The Lynx is manufactured by Pirkan ASE, based in Finland.
Specialising in handcrafted rifles, the company works with the Finnish Defence Forces Technical Research Centre to test weapons and projectiles.
Pirkan ASE is renowned for developing high quality sporting and competition rifles since 1979.
The Lynx 94 was designed by Torsti Laaksonen, a Finnish master gunsmith, and is a patented straight-pull bolt-action rifle.
This makes it ideal for driven game and most hunting applications. It is the recently launched Light Hunter model, built with a high-quality laminated stock, that I am reviewing, as well as testing its reputation for quality and accuracy.
As the action is the most interesting and unique aspect of this rifle, I feel this is the best place to start the review. It is a tubular design with a closed, small ejection port.
Fitted with an integral 17mm dovetail, the action allows for fitting the popular Tikka Optilock mounts or the more expensive but easily removable Ziegler ZP claw mount system.
The most impressive aspect of this straight-pull system is the smoothness of cycling the rounds.
It may have yards of travel, but displays quality engineering and has been case hardened to survive the harshest conditions you might find yourself in. To lock the bolt, a sliding crossbar located towards the rear of the action is used.
This is similar in principle to the Browning T-Bolt system.
Other straight-pulls, such as the Blaser R8, rely on an expanding radial locking system that locks the front of the bolt head.
And the Merkel Helix, for example, uses a multi-lugged head that twists into the rear of the barrel assembly, reducing the need for a strong, and therefore heavier, action.
It may be one of the smoothest actions to use, but simply grabbing the large cylindrical bolt knob in the normal fashion will result in your fingers being trapped between the knob, action and stock.
As with all unusual rifles, there is a knack that can quickly be mastered within a few shots: Simply use the tips of the thumb and next two fingers (or push forwards using the palm). It requires more of a delicate grip as opposed to the normal grab and slide.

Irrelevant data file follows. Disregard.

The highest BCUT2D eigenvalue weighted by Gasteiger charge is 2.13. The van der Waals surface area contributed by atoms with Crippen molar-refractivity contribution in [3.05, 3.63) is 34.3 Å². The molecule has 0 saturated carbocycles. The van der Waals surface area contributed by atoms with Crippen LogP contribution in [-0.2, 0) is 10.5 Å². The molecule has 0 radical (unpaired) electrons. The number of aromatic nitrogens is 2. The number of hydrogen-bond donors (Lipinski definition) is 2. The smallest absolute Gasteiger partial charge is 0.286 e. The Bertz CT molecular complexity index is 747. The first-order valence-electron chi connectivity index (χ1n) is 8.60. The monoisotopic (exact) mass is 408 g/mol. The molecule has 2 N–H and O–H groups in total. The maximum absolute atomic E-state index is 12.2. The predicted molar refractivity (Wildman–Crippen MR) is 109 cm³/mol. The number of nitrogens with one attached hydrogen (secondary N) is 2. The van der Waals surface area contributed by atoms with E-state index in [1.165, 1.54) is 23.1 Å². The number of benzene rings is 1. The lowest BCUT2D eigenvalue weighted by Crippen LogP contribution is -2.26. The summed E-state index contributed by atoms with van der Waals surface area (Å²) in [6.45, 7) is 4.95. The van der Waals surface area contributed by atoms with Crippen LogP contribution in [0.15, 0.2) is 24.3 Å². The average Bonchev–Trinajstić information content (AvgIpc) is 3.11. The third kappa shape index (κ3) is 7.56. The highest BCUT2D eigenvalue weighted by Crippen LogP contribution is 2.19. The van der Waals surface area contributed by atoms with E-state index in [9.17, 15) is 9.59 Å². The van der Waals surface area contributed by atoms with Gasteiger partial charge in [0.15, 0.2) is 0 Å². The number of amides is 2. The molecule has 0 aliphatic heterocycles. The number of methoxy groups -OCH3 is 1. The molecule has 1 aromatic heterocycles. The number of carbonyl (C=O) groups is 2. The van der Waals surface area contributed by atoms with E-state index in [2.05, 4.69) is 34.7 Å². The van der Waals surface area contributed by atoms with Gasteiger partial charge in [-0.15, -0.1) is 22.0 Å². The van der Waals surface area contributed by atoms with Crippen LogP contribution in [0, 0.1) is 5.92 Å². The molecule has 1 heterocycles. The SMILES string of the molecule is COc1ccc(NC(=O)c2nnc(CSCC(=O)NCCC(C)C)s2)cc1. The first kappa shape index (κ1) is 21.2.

To release the bolt, pull down the odd-looking lever, located to the front of the trigger. It does look a little strange, but the more I examine the Lynx, the more I see that it has been designed by engineers who maybe have sacrificed looks for practicality.
Overall, the action and bolt assembly, while highly engineered, are in some ways simplistic and very mechanical to operate. This is not a criticism, but more of an observation, that will either attract or put off a prospective buyer.
What a great trigger! It is fully adjustable from 0.5 to 1.2kg (1.1 to 2.5lb). Despite breaking at 2.2lb, it feels much less. Whatever those engineers have done, it is superb, offering the slightest of creep and a crisp breaking point.
The trigger blade can also be adjusted before and after, with the two-position safety catch located on the left hand side of the action. While this lever looks a little crude, it is easy to operate in very cold conditions when wearing gloves.
The steel box magazine holds three rounds and is robust and easy to fill. To release it, simply pull down the lever that sits just in front of the trigger guard. Once again, everything is designed around the wearing of gloves, so the lever is large, stiff and easy to drop out using one finger.
The 585mm (23in) medium-grade barrel is made by Lothar Walther and, being the Light Hunter, is without front and rear open sights. As with the rest of the metal work, it is of a high quality, blued finish and supplied with a 15x1mm thread for a sound moderator.